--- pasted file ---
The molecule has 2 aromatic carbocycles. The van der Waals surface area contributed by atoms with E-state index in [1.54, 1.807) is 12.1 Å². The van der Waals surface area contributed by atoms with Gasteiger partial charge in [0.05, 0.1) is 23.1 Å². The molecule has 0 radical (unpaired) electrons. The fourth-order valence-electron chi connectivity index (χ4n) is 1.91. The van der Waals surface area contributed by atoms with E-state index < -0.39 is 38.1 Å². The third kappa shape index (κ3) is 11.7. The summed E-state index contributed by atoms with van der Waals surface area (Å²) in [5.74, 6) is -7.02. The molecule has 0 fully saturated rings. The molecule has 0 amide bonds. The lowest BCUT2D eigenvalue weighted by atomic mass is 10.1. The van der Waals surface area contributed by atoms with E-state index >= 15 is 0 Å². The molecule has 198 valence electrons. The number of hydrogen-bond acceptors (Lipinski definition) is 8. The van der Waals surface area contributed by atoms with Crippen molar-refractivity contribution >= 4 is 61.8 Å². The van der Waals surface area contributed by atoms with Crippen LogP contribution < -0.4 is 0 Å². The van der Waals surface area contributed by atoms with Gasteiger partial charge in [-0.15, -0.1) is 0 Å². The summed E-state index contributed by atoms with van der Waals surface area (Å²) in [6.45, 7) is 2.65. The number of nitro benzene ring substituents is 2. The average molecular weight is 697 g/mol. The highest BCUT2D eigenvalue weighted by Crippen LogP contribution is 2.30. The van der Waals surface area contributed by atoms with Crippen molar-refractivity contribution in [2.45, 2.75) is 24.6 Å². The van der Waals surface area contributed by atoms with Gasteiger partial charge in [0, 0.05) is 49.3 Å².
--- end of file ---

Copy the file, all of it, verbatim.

The molecule has 2 aromatic carbocycles. The van der Waals surface area contributed by atoms with E-state index in [1.54, 1.807) is 12.1 Å². The van der Waals surface area contributed by atoms with Gasteiger partial charge in [0.05, 0.1) is 23.1 Å². The molecule has 0 radical (unpaired) electrons. The fourth-order valence-electron chi connectivity index (χ4n) is 1.91. The van der Waals surface area contributed by atoms with E-state index < -0.39 is 38.1 Å². The third kappa shape index (κ3) is 11.7. The summed E-state index contributed by atoms with van der Waals surface area (Å²) in [5.74, 6) is -7.02. The molecule has 0 fully saturated rings. The molecule has 0 amide bonds. The lowest BCUT2D eigenvalue weighted by atomic mass is 10.1. The van der Waals surface area contributed by atoms with E-state index >= 15 is 0 Å². The molecule has 198 valence electrons. The number of hydrogen-bond acceptors (Lipinski definition) is 8. The van der Waals surface area contributed by atoms with Crippen molar-refractivity contribution >= 4 is 61.8 Å². The van der Waals surface area contributed by atoms with Crippen LogP contribution < -0.4 is 0 Å². The van der Waals surface area contributed by atoms with Gasteiger partial charge in [-0.15, -0.1) is 0 Å². The summed E-state index contributed by atoms with van der Waals surface area (Å²) in [6.45, 7) is 2.65. The number of nitro benzene ring substituents is 2. The average molecular weight is 697 g/mol. The highest BCUT2D eigenvalue weighted by Crippen LogP contribution is 2.30. The van der Waals surface area contributed by atoms with Crippen molar-refractivity contribution in [2.45, 2.75) is 24.6 Å². The van der Waals surface area contributed by atoms with Gasteiger partial charge in [0, 0.05) is 49.3 Å².